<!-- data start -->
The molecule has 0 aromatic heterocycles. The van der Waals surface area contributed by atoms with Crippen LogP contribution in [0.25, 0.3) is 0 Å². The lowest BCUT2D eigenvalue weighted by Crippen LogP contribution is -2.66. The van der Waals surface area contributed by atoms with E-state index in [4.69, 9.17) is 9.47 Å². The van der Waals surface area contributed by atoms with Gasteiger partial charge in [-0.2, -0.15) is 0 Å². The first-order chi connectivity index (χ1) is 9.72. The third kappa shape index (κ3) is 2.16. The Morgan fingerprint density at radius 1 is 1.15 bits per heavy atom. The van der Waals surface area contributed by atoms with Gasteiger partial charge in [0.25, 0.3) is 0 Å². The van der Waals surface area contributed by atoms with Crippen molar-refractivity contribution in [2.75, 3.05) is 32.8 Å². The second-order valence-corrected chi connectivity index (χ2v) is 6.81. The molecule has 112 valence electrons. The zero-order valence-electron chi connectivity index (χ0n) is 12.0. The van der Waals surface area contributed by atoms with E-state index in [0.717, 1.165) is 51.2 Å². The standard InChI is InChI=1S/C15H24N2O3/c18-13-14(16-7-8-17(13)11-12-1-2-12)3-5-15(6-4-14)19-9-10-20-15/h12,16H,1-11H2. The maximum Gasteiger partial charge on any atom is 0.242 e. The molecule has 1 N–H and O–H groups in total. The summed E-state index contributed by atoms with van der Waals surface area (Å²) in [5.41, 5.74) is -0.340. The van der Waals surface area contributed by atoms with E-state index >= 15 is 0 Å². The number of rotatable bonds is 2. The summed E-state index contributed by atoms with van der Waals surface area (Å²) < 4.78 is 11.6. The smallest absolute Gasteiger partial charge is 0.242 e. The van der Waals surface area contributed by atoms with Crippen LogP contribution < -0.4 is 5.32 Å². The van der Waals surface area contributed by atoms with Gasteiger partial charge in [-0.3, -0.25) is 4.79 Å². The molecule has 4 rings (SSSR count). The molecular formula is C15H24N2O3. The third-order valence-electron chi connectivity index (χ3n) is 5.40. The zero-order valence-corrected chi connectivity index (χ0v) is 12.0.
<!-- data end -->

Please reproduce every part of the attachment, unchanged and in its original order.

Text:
The molecule has 0 aromatic heterocycles. The van der Waals surface area contributed by atoms with Crippen LogP contribution in [0.25, 0.3) is 0 Å². The lowest BCUT2D eigenvalue weighted by Crippen LogP contribution is -2.66. The van der Waals surface area contributed by atoms with E-state index in [4.69, 9.17) is 9.47 Å². The van der Waals surface area contributed by atoms with Gasteiger partial charge in [-0.2, -0.15) is 0 Å². The first-order chi connectivity index (χ1) is 9.72. The third kappa shape index (κ3) is 2.16. The Morgan fingerprint density at radius 1 is 1.15 bits per heavy atom. The van der Waals surface area contributed by atoms with Gasteiger partial charge in [0.25, 0.3) is 0 Å². The van der Waals surface area contributed by atoms with Crippen molar-refractivity contribution in [2.75, 3.05) is 32.8 Å². The second-order valence-corrected chi connectivity index (χ2v) is 6.81. The molecule has 112 valence electrons. The zero-order valence-electron chi connectivity index (χ0n) is 12.0. The van der Waals surface area contributed by atoms with E-state index in [0.717, 1.165) is 51.2 Å². The standard InChI is InChI=1S/C15H24N2O3/c18-13-14(16-7-8-17(13)11-12-1-2-12)3-5-15(6-4-14)19-9-10-20-15/h12,16H,1-11H2. The maximum Gasteiger partial charge on any atom is 0.242 e. The molecule has 1 N–H and O–H groups in total. The summed E-state index contributed by atoms with van der Waals surface area (Å²) in [5.41, 5.74) is -0.340. The van der Waals surface area contributed by atoms with E-state index >= 15 is 0 Å². The number of rotatable bonds is 2. The summed E-state index contributed by atoms with van der Waals surface area (Å²) < 4.78 is 11.6. The smallest absolute Gasteiger partial charge is 0.242 e. The van der Waals surface area contributed by atoms with Crippen LogP contribution < -0.4 is 5.32 Å². The van der Waals surface area contributed by atoms with Gasteiger partial charge in [-0.3, -0.25) is 4.79 Å². The molecule has 4 rings (SSSR count). The molecular formula is C15H24N2O3. The third-order valence-electron chi connectivity index (χ3n) is 5.40. The zero-order valence-corrected chi connectivity index (χ0v) is 12.0.